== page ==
Royal visitors steam into the Bay

The St. Lawrence Seaway was officially opened in 1959 by Queen Elizabeth II and Prince Philip, the Duke of Edinburgh. They came to Canada and proceeded up the new waterway system to the Great Lakes aboard the royal yacht Britannia. Doing so, they demonstrated the purpose of the Seaway in opening the centre of theContinue reading “Royal visitors steam into the Bay”

A trip around the Bay

Georgian Bay’s coasts, communities, islands, people and their history are begging to be explored. For the early part of my life I was able to soak up the southeastern part of the Bay that way. But by mid-life I was getting frustrated at not knowing, first-hand, the rest of what I privately considered my homeContinue reading “A trip around the Bay”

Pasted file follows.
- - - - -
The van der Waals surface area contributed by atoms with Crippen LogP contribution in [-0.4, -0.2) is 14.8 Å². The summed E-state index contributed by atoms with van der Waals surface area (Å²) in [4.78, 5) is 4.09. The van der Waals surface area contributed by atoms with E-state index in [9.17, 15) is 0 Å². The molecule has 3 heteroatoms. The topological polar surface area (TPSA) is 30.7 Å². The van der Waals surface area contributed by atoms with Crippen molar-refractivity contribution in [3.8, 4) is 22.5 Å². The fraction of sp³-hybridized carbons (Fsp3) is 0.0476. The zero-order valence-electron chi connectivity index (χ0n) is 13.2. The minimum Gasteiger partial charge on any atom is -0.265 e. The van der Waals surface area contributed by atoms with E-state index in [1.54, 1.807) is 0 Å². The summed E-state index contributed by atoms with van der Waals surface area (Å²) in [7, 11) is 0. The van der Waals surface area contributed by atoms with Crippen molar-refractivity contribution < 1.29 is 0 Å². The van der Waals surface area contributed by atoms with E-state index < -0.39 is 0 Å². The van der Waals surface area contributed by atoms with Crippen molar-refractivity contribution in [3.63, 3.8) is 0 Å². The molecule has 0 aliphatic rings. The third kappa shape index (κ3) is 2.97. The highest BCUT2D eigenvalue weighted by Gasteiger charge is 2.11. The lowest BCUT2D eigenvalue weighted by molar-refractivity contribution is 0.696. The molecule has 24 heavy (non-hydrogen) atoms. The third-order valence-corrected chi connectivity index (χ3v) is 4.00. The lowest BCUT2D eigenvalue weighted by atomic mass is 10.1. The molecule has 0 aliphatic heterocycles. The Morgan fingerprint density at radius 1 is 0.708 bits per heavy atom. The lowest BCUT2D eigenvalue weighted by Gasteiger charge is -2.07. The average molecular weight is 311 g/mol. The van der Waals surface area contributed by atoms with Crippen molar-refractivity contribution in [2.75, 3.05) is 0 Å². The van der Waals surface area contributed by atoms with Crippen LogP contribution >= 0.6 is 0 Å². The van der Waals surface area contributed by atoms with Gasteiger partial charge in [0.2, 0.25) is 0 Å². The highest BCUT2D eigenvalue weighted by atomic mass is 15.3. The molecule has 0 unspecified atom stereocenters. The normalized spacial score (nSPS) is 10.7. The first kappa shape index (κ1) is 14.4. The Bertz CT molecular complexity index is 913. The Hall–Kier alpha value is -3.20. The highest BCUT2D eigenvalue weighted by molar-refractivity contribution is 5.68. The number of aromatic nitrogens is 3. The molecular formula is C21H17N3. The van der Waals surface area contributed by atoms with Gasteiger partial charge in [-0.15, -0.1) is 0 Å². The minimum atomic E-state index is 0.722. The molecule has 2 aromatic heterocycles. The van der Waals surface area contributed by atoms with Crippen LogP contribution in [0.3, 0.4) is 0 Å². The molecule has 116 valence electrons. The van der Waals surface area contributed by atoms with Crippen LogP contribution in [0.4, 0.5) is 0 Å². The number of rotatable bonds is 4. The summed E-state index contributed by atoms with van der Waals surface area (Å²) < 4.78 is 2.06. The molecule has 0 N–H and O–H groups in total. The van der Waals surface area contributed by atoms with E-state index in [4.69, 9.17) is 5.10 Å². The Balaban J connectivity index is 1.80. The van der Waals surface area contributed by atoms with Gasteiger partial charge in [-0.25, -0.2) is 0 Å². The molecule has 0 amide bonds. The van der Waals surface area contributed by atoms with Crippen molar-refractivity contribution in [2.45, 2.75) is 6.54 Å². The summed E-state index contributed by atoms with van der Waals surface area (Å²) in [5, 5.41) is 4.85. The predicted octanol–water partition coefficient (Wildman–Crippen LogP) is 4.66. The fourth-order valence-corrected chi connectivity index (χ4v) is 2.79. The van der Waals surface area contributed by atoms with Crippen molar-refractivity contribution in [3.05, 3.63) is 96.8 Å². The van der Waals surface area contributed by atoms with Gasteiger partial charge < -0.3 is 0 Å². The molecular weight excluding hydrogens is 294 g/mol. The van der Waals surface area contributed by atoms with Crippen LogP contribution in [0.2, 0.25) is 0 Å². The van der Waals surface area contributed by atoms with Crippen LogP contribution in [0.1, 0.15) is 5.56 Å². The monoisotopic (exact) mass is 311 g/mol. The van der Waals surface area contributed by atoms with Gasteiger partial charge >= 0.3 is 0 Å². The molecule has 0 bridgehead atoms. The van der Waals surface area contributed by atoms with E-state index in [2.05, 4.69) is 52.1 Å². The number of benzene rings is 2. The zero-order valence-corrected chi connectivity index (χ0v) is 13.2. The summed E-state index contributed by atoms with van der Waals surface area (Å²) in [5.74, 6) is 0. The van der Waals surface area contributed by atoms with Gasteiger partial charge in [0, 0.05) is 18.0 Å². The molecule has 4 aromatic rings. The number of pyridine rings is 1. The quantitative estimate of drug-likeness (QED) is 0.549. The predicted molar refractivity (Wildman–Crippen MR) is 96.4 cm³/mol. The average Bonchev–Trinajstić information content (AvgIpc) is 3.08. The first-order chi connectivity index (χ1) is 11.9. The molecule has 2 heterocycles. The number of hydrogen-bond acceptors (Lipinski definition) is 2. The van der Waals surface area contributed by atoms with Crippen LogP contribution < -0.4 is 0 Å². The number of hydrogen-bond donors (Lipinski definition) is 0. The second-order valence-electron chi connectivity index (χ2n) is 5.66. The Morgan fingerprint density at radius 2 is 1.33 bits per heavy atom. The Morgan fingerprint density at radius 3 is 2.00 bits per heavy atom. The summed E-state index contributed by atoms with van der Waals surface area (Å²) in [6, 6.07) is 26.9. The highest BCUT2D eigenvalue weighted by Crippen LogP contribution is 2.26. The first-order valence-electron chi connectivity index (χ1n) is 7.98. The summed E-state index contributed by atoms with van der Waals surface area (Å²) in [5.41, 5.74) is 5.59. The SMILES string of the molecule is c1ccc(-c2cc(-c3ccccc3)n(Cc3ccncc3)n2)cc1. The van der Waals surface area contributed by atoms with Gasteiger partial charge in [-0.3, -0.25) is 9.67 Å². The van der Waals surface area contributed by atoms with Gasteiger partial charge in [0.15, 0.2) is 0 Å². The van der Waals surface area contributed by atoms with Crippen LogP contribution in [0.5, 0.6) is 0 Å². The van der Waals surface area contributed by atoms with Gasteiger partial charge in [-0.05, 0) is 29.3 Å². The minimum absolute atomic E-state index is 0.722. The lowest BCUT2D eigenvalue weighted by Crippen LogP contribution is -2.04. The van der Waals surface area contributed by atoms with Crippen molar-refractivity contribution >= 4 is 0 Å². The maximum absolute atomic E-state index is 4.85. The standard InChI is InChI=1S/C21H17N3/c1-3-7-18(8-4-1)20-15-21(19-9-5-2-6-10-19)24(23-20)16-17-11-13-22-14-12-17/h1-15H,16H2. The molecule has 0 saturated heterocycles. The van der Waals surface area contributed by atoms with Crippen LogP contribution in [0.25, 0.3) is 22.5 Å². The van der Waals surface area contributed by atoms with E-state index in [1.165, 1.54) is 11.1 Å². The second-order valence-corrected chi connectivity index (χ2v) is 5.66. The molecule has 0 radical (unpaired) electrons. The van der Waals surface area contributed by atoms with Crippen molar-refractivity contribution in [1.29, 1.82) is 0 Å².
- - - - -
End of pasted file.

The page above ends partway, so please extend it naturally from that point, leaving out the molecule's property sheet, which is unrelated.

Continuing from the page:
Keewatin memories, and a plea to keep her here

Alan Howard, a friendly and loquatious marine enthusiast of Toronto, knew all about the Canadian Pacific white fleet that steamed weekly between Port McNicoll and the Lakehead. In the early Sixties, he and other steam buffs had taken the trip on the almost-twins Keewatin and Assiniboia, as they correctly guessed that the service would soonContinue reading “Keewatin memories, and a plea to keep her here”

Betsy’s mysterious anchor

Some of the granite islands in eastern Georgian Bay have sand beaches, mostly small, which make ideal swimming areas especially for children. But for real beachcombing the large outer islands — Christian, Hope, Beckwith and the Giant’s Tomb — are ideal. These are just over the geographic line separating the sandy soil and deciduous woodlandsContinue reading “Betsy’s mysterious anchor”